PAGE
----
New York CIty Council Member Ben Kallos

Our Town

Our Town City Says 'Oui' to French Lessons for Pre-K by Emily Higginbotham

City Says 'Oui' to French Lessons for Pre-K

The Department of Education announced that it will launch a French dual-language program this fall at the pre-kindergarten center on the Upper East Side to cater to the Francophone community in the city.

A group of French-speaking parents, including immigrants from Canada, Africa and France, began spearheading a campaign two years ago to attain bilingual education for their children, and have worked closely with City Council Member Ben Kallos, Education Attaché of the Embassy of France Fabrice Jaumont, Community Education District 2 President Maud Maron, Deputy Chancellor of Early Childhood and Student Enrollment Josh Wallack, and the Community Education District Superintendent Donalda Chumney to bring it to fruition.

French is the third most common spoken language in the UES neighborhood, according to a report from Business Insider.

“I hear so many languages spoken in my district from every corner of the world and now we are working with the Francophone community to address a need in the neighborhood as we hope to increase the overall diversity of our schools,” said Kallos.

Our Town Cutting Supertalls Down to Size by Emily Higginbotham

Cutting Supertalls Down to Size

Politicians, community advocates and developers are looking to the future of Manhattan development following an unprecedented court ruling this month ordering the removal of 20 floors from a nearly finished Upper West Side tower. One lawmaker is already at work to use the decision to cut the height of another supertall across town.

Council Member Ben Kallos, who represents part of Midtown and the Upper East Side, was one of the several elected officials who turned out to celebrate Judge Franc Perry’s decision to revoke the building permits for the 59-story tower at 69th Street and Amsterdam Avenue. Quickly, Kallos, who is running for Manhattan Borough President when Gale Brewer leaves the post in 2021, got his wheels turning and saw that Perry’s ruling opened a window to reargue the legality of the 847-foot Sutton Tower being constructed at 430 East 58th Street in his district.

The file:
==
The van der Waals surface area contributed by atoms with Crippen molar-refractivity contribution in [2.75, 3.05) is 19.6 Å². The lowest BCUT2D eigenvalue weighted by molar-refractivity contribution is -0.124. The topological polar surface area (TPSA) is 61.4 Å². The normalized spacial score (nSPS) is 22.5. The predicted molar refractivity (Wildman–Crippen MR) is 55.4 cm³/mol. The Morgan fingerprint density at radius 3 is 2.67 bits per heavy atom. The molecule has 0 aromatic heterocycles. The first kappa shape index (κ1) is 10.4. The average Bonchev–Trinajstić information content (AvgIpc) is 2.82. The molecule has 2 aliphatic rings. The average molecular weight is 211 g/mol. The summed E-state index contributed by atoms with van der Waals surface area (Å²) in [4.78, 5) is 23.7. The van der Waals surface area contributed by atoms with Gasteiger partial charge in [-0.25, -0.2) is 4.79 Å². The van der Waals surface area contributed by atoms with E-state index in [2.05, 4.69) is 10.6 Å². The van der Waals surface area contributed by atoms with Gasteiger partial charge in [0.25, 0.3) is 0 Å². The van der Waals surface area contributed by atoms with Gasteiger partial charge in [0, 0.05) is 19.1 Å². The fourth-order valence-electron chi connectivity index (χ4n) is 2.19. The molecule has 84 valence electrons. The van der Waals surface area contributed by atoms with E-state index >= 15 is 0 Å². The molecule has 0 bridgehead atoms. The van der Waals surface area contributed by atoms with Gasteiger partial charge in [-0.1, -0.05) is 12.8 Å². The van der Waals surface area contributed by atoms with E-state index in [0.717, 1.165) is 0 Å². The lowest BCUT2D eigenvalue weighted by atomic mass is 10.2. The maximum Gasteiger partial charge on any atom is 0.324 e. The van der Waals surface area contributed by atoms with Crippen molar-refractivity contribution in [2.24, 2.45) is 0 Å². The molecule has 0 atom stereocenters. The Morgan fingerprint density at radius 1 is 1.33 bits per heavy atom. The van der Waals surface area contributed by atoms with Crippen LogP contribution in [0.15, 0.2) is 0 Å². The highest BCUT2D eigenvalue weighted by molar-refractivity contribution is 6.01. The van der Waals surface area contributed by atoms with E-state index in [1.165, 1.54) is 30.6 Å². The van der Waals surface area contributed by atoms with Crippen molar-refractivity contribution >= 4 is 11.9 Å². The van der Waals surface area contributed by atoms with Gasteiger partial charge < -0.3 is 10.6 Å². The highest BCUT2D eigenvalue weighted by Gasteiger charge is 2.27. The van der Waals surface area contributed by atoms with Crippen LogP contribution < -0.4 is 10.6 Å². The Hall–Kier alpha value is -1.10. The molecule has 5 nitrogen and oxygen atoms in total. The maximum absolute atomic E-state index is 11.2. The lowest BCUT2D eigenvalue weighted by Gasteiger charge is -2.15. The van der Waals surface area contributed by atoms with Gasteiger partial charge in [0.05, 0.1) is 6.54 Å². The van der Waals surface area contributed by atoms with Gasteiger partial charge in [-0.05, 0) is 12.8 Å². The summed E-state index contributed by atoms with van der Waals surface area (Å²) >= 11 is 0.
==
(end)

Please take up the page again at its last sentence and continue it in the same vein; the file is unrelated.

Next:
“In both cases, I think what we have in common is if you have a Department of Buildings and a city that is complicit in allowing people to break the law, whether or not people can profit off their crimes,” said Kallos. “What jurisprudence typically says is, no. If you do something wrong, you shouldn't get to profit from it.”

Our Town Finally, Sutton Place Park — almost by Leida Snow

Finally, Sutton Place Park — almost

You could practically hear the neighborhood’s sigh of relief. “I’ve lived near here all my life,” one woman exulted, at the unofficial opening of Sutton Place Park (SPP) overlooking the East River. “I was brought up here. And there were times I thought the construction would never end.”

Our Town OTTY 2019 Honoree: Writing laws for everyone by CHRISTOPHER MOORE

OTTY 2019 Honoree: Writing laws for everyone

East Side Council Member Ben Kallos says his answer is “cheesy.”

The 38-year-old rising star in Manhattan politics has been asked about his greatest accomplishment. He points first to the little girl that he and his wife welcomed last year.